Squeezing A Flood Of Data Into Waves

WAVELET TRANSFORMATION IS A POWERFUL METHOD FOR compressing and analyzing information. Wavelets work their magic by representing data--including sound and pictures--as waves. These waves can be compactly described in terms of their frequency, energy, and timing. Unfortunately, wavelets remain a black art: Few people understand the complex mathematics behind them, and wavelet software is generally sold in a form that can't be readily taken apart and studied, so it's difficult to modify for optimum efficiency.

Mac A. Cody, an engineer in Richardson, Tex., is out to change that with Tsunami Plus, a library of software for performing wavelet transformations. His software is available in so-called source code in the C programming language, which means it can be easily studied or moved onto other kinds of processors. For instance, he says, an engineer could put the computation- intensive part of the program onto a dedicated, high-speed chip.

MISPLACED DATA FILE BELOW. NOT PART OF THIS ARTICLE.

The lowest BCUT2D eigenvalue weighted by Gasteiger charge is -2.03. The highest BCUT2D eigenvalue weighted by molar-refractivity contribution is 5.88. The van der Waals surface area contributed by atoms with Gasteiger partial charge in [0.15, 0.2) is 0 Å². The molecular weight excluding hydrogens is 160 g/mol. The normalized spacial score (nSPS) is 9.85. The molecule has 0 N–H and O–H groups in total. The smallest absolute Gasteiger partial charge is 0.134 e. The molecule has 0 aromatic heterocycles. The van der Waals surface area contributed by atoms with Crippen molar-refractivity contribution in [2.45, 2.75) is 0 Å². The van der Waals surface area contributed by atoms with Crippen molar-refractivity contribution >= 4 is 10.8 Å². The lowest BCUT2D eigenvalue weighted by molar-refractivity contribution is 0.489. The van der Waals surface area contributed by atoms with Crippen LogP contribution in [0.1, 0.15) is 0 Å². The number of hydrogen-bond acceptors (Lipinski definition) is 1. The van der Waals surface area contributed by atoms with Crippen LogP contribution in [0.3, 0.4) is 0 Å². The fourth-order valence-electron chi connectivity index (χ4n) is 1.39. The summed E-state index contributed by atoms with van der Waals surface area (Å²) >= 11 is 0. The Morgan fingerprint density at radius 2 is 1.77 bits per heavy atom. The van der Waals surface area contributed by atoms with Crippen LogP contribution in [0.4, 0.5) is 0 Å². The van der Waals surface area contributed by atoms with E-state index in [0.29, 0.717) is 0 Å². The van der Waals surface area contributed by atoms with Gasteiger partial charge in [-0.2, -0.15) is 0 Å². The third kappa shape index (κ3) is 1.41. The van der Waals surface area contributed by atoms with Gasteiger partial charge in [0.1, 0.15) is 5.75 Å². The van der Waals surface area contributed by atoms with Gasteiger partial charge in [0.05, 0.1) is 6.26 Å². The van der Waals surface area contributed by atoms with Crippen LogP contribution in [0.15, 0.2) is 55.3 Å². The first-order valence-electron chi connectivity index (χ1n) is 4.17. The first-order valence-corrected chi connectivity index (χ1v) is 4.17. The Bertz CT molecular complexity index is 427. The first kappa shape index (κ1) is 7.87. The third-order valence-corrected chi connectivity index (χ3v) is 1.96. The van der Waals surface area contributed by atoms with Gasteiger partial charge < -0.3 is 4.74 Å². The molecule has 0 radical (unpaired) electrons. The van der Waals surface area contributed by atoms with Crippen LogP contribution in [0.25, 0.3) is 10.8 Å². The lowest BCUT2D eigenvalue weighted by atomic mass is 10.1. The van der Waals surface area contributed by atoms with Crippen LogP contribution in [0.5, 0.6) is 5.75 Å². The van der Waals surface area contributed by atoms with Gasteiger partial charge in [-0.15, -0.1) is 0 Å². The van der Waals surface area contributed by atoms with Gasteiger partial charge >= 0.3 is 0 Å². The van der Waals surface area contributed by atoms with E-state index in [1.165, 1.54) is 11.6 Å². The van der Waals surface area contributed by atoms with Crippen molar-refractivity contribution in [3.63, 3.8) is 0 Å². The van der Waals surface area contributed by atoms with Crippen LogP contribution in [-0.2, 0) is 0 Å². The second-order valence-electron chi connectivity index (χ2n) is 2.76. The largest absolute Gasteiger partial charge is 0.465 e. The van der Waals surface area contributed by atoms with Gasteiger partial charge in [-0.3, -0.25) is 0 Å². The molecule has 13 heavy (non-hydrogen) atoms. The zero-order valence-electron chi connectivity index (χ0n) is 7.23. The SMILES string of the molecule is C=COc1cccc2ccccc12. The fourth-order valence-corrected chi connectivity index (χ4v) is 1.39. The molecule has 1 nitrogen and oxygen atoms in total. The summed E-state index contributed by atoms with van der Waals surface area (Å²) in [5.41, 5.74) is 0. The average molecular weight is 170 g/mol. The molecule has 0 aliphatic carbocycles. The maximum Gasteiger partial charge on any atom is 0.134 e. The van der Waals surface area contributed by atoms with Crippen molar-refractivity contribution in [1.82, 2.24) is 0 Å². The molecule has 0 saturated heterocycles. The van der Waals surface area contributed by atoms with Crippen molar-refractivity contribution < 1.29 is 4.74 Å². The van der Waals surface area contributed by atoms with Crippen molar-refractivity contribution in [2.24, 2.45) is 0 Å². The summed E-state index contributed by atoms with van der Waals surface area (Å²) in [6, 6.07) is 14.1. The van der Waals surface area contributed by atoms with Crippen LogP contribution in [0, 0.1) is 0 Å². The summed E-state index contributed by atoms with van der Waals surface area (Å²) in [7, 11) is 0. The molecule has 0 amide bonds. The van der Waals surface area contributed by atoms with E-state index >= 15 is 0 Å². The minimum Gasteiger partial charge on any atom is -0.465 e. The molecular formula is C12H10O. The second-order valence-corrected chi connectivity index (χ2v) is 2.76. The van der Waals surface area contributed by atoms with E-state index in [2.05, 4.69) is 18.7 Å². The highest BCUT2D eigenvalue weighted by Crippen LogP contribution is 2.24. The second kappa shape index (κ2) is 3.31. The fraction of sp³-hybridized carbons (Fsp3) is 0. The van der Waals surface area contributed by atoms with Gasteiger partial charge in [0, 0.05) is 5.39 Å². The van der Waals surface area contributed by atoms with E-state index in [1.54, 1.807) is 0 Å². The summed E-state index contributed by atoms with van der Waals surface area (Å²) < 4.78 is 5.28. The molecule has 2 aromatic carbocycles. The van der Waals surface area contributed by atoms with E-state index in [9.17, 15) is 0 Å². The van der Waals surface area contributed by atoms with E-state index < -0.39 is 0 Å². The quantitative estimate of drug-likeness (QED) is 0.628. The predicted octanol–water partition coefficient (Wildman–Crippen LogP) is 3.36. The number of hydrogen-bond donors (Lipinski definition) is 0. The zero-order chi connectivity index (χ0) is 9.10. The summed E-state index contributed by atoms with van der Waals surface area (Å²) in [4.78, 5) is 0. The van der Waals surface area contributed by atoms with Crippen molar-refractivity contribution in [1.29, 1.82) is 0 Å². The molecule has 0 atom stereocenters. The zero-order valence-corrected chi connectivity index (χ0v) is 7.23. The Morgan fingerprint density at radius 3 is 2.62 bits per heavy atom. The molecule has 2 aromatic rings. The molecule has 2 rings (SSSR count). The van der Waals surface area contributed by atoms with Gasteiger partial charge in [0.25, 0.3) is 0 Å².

The picture shows a tutorial screen from Tsunami Plus. At the top is a sound wave. The horizontal bars below it represent the transformation of the sound by the wavelet software, with colors indicating the intensity of the "energy" in different segments of the signal. Cody says he hopes the $499 package from Mac A. Cody Associates will speed the adoption of wavelets by making it easier for nonspecialists to work with them. Wavelet transformations are already being put to use in such varied fields as storing fingerprints and recording heartbeats.

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